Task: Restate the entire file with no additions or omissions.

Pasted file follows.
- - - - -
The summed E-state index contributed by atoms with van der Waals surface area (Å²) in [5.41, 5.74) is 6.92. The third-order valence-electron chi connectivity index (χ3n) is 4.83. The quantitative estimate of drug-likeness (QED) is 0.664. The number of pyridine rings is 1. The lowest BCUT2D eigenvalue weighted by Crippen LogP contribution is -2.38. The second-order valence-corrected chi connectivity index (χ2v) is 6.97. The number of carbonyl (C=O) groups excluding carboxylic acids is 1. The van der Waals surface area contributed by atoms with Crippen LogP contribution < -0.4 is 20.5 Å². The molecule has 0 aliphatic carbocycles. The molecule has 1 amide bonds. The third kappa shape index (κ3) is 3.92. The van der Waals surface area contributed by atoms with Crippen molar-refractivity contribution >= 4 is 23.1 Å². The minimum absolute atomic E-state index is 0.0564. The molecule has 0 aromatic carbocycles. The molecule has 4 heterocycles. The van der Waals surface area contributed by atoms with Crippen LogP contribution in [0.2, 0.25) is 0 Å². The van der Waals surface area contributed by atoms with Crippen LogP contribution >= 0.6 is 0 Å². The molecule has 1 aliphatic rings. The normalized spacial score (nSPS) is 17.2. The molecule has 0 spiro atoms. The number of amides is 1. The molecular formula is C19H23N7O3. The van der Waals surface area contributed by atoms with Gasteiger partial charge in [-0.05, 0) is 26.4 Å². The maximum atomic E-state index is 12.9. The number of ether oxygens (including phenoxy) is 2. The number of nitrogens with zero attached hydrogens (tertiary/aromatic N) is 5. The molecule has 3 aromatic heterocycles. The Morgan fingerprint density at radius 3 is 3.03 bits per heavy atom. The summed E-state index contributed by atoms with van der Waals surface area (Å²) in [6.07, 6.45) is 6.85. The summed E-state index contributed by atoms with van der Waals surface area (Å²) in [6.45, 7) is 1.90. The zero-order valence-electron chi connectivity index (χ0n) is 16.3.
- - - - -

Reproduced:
The summed E-state index contributed by atoms with van der Waals surface area (Å²) in [5.41, 5.74) is 6.92. The third-order valence-electron chi connectivity index (χ3n) is 4.83. The quantitative estimate of drug-likeness (QED) is 0.664. The number of pyridine rings is 1. The lowest BCUT2D eigenvalue weighted by Crippen LogP contribution is -2.38. The second-order valence-corrected chi connectivity index (χ2v) is 6.97. The number of carbonyl (C=O) groups excluding carboxylic acids is 1. The van der Waals surface area contributed by atoms with Crippen LogP contribution < -0.4 is 20.5 Å². The molecule has 0 aliphatic carbocycles. The molecule has 1 amide bonds. The third kappa shape index (κ3) is 3.92. The van der Waals surface area contributed by atoms with Crippen molar-refractivity contribution >= 4 is 23.1 Å². The minimum absolute atomic E-state index is 0.0564. The molecule has 0 aromatic carbocycles. The molecule has 4 heterocycles. The van der Waals surface area contributed by atoms with Crippen LogP contribution in [0.2, 0.25) is 0 Å². The van der Waals surface area contributed by atoms with Crippen LogP contribution >= 0.6 is 0 Å². The molecule has 1 aliphatic rings. The normalized spacial score (nSPS) is 17.2. The molecule has 0 spiro atoms. The number of amides is 1. The molecular formula is C19H23N7O3. The van der Waals surface area contributed by atoms with Gasteiger partial charge in [-0.05, 0) is 26.4 Å². The maximum atomic E-state index is 12.9. The number of ether oxygens (including phenoxy) is 2. The number of nitrogens with zero attached hydrogens (tertiary/aromatic N) is 5. The molecule has 3 aromatic heterocycles. The Morgan fingerprint density at radius 3 is 3.03 bits per heavy atom. The summed E-state index contributed by atoms with van der Waals surface area (Å²) in [6.07, 6.45) is 6.85. The summed E-state index contributed by atoms with van der Waals surface area (Å²) in [6.45, 7) is 1.90. The zero-order valence-electron chi connectivity index (χ0n) is 16.3.